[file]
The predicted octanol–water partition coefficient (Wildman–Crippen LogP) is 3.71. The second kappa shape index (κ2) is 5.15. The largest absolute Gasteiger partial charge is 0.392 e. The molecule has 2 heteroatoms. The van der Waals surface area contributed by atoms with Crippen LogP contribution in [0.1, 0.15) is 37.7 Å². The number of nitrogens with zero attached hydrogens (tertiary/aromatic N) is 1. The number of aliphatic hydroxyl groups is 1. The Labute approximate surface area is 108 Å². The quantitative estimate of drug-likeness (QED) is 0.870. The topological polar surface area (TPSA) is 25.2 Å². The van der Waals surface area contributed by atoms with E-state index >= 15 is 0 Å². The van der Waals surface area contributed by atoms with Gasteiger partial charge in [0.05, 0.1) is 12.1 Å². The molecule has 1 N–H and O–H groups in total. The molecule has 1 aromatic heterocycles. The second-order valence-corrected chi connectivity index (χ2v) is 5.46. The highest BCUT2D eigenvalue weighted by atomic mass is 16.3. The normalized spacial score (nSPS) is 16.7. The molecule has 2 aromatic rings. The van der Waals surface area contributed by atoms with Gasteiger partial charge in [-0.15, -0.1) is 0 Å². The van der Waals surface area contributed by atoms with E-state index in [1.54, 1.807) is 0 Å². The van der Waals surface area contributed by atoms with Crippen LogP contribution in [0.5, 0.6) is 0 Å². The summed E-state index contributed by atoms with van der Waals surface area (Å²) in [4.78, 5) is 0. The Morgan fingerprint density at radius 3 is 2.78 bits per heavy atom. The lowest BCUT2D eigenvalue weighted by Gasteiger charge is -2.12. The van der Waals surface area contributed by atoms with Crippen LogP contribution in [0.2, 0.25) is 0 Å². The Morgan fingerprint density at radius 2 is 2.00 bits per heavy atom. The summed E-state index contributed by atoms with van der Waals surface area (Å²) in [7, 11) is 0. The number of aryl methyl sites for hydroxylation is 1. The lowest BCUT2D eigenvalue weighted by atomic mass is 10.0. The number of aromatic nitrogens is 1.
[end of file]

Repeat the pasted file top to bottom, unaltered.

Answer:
The predicted octanol–water partition coefficient (Wildman–Crippen LogP) is 3.71. The second kappa shape index (κ2) is 5.15. The largest absolute Gasteiger partial charge is 0.392 e. The molecule has 2 heteroatoms. The van der Waals surface area contributed by atoms with Crippen LogP contribution in [0.1, 0.15) is 37.7 Å². The number of nitrogens with zero attached hydrogens (tertiary/aromatic N) is 1. The number of aliphatic hydroxyl groups is 1. The Labute approximate surface area is 108 Å². The quantitative estimate of drug-likeness (QED) is 0.870. The topological polar surface area (TPSA) is 25.2 Å². The van der Waals surface area contributed by atoms with E-state index >= 15 is 0 Å². The van der Waals surface area contributed by atoms with Gasteiger partial charge in [0.05, 0.1) is 12.1 Å². The molecule has 1 N–H and O–H groups in total. The molecule has 1 aromatic heterocycles. The second-order valence-corrected chi connectivity index (χ2v) is 5.46. The highest BCUT2D eigenvalue weighted by atomic mass is 16.3. The normalized spacial score (nSPS) is 16.7. The molecule has 2 aromatic rings. The van der Waals surface area contributed by atoms with Gasteiger partial charge in [-0.15, -0.1) is 0 Å². The van der Waals surface area contributed by atoms with E-state index in [1.54, 1.807) is 0 Å². The van der Waals surface area contributed by atoms with Crippen LogP contribution in [0.5, 0.6) is 0 Å². The summed E-state index contributed by atoms with van der Waals surface area (Å²) in [4.78, 5) is 0. The Morgan fingerprint density at radius 3 is 2.78 bits per heavy atom. The lowest BCUT2D eigenvalue weighted by Gasteiger charge is -2.12. The van der Waals surface area contributed by atoms with Crippen LogP contribution in [0.2, 0.25) is 0 Å². The Morgan fingerprint density at radius 2 is 2.00 bits per heavy atom. The summed E-state index contributed by atoms with van der Waals surface area (Å²) in [7, 11) is 0. The number of aryl methyl sites for hydroxylation is 1. The lowest BCUT2D eigenvalue weighted by atomic mass is 10.0. The number of aromatic nitrogens is 1.